Concrete worker Javier Silva, 25, said he started throwing up and cramping after a day of work when the temperature hit 93 on a Florida job site in April.

“It was hot, very hot,” he said in Spanish via a translator. “When I started to feel sick my body felt like it was shutting down, cramps everywhere down my body, I started to throw up profusely. It was hard to even form coherent sentences.”

His supervisor insisted he go inside to a cool break room, and Silva ultimately went to the hospital where he stayed 24 hours getting rehydrated with IV fluids. He said he’s fully recovered now.

Silva said he knew heat could be dangerous, and was wearing a long-sleeve shirt and pants to protect himself from the sun. He said he’s now more aware of the importance of staying hydrated during hot days – and is trying to get out of concrete work after about five years.

He said people driving past in air-conditioned cars don’t really understand what it’s like to work in the heat. And he wishes more people would offer workers water.

“You never know when someone is on the brink of passing out.”

Tina Perritt, 62, died of hyperthermia on June 21 after a tornado knocked out power to her home for five days, leaving her with no air conditioning.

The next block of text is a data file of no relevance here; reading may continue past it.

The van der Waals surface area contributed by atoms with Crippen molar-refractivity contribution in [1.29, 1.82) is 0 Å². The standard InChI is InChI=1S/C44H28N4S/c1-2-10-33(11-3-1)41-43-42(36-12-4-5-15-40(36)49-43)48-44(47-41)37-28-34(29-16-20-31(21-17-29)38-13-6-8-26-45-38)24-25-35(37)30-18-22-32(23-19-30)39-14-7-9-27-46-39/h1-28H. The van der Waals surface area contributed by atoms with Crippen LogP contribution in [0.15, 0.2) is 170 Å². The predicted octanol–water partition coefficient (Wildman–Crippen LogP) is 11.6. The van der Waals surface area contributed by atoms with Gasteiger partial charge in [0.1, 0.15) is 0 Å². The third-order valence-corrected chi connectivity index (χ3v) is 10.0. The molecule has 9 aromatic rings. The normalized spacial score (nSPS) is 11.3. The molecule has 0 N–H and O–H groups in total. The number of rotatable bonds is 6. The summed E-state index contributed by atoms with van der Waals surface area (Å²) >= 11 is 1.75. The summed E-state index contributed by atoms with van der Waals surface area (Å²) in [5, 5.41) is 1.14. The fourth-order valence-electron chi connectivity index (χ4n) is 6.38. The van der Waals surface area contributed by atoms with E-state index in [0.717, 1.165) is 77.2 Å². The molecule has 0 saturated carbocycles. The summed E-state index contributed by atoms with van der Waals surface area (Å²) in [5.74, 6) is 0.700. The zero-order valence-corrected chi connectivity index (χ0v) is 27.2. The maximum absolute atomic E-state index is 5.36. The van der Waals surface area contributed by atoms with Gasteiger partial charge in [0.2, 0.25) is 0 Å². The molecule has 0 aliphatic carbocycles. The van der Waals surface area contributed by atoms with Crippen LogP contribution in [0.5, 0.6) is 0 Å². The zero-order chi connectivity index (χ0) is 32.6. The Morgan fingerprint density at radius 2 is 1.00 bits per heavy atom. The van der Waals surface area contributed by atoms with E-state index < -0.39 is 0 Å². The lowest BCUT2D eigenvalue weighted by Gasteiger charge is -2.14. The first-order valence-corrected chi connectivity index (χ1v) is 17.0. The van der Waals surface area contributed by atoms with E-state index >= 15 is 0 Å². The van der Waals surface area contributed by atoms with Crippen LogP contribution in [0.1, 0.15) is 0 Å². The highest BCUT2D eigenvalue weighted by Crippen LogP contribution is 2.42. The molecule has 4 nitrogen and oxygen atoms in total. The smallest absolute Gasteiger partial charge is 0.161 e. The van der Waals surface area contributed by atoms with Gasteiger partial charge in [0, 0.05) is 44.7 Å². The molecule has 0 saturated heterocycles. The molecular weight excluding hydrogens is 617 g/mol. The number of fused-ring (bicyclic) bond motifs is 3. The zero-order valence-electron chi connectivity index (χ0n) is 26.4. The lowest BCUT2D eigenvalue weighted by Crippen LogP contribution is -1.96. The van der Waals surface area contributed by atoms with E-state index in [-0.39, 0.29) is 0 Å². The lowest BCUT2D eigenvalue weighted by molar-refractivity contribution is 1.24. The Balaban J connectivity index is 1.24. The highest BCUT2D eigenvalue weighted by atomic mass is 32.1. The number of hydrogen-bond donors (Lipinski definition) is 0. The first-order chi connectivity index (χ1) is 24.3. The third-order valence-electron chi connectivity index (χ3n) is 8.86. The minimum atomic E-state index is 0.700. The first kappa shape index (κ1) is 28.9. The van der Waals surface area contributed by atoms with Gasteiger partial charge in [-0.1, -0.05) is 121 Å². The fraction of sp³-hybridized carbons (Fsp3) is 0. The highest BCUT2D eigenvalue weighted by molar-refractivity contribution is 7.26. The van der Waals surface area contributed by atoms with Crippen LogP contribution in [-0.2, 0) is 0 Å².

Tina Perritt, 62, died of hyperthermia on June 21 after a tornado knocked out power to her home for five days, leaving her with no air conditioning.

Tina Perritt: Family mourns mother who died in house without power

Tina Perritt, 62, was a “little feisty woman” with a huge smile whose friends and family called a fire cat. She loved her family, her grand- and great-grandchildren and “Stevie Nicks and anything from Fleetwood Mac,” said her daughter Tina Patrick.

“When my mom loved you, she loved hard,” she said.

The Louisiana native had an untamed streak and delighted in classic rock concerts. In February, when the 1970s bands Journey and Toto played near their home in Keithville, Louisiana, Patrick went to the show and FaceTimed her mom.

“She was so happy. She was sitting there at home just singing away with it.”

On Friday, June 16, a tornado hit their tiny town, knocking out power to both Patrick and her mother.

There was still water, so she could take cold showers but Perritt’s phone was out and there was no cell service.

Temperatures those five days were in the high 90s and once hit 100. “There’s no telling how it was inside the house,” Patrick said.

Someone from the family came in every day to check on Perritt but she was determined to stay put.